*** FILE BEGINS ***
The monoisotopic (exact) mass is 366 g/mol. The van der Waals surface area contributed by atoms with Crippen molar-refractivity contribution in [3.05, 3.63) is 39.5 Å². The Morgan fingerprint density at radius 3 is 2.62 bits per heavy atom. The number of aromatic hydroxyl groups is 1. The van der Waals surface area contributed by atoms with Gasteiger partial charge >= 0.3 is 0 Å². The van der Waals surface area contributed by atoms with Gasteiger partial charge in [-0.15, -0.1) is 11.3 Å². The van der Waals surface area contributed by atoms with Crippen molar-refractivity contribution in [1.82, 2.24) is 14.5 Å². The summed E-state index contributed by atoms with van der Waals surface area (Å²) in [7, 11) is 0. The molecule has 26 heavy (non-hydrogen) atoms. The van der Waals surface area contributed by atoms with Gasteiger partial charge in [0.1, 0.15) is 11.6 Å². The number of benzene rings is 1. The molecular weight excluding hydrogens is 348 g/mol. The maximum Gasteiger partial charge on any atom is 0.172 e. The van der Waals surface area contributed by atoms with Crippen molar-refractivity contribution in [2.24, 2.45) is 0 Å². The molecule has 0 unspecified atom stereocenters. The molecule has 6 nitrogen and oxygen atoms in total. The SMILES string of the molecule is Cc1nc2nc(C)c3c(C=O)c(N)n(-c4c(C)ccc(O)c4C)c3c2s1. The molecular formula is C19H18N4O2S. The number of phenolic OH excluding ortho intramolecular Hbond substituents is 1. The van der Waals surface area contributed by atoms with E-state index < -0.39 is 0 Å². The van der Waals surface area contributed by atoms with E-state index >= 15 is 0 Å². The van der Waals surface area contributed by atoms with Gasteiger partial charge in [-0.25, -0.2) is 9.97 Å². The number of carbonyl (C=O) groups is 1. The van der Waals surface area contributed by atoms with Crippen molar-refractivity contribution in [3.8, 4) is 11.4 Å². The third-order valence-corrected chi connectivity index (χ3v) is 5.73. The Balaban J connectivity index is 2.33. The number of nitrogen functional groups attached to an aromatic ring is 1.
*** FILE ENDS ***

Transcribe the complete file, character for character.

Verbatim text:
The monoisotopic (exact) mass is 366 g/mol. The van der Waals surface area contributed by atoms with Crippen molar-refractivity contribution in [3.05, 3.63) is 39.5 Å². The Morgan fingerprint density at radius 3 is 2.62 bits per heavy atom. The number of aromatic hydroxyl groups is 1. The van der Waals surface area contributed by atoms with Gasteiger partial charge >= 0.3 is 0 Å². The van der Waals surface area contributed by atoms with Gasteiger partial charge in [-0.15, -0.1) is 11.3 Å². The van der Waals surface area contributed by atoms with Crippen molar-refractivity contribution in [1.82, 2.24) is 14.5 Å². The summed E-state index contributed by atoms with van der Waals surface area (Å²) in [7, 11) is 0. The molecule has 26 heavy (non-hydrogen) atoms. The van der Waals surface area contributed by atoms with Gasteiger partial charge in [0.1, 0.15) is 11.6 Å². The number of benzene rings is 1. The molecular weight excluding hydrogens is 348 g/mol. The maximum Gasteiger partial charge on any atom is 0.172 e. The van der Waals surface area contributed by atoms with Crippen molar-refractivity contribution in [2.24, 2.45) is 0 Å². The molecule has 0 unspecified atom stereocenters. The molecule has 6 nitrogen and oxygen atoms in total. The SMILES string of the molecule is Cc1nc2nc(C)c3c(C=O)c(N)n(-c4c(C)ccc(O)c4C)c3c2s1. The molecular formula is C19H18N4O2S. The number of phenolic OH excluding ortho intramolecular Hbond substituents is 1. The van der Waals surface area contributed by atoms with E-state index < -0.39 is 0 Å². The van der Waals surface area contributed by atoms with E-state index >= 15 is 0 Å². The van der Waals surface area contributed by atoms with Gasteiger partial charge in [-0.25, -0.2) is 9.97 Å². The number of carbonyl (C=O) groups is 1. The van der Waals surface area contributed by atoms with Crippen molar-refractivity contribution in [3.8, 4) is 11.4 Å². The third-order valence-corrected chi connectivity index (χ3v) is 5.73. The Balaban J connectivity index is 2.33. The number of nitrogen functional groups attached to an aromatic ring is 1.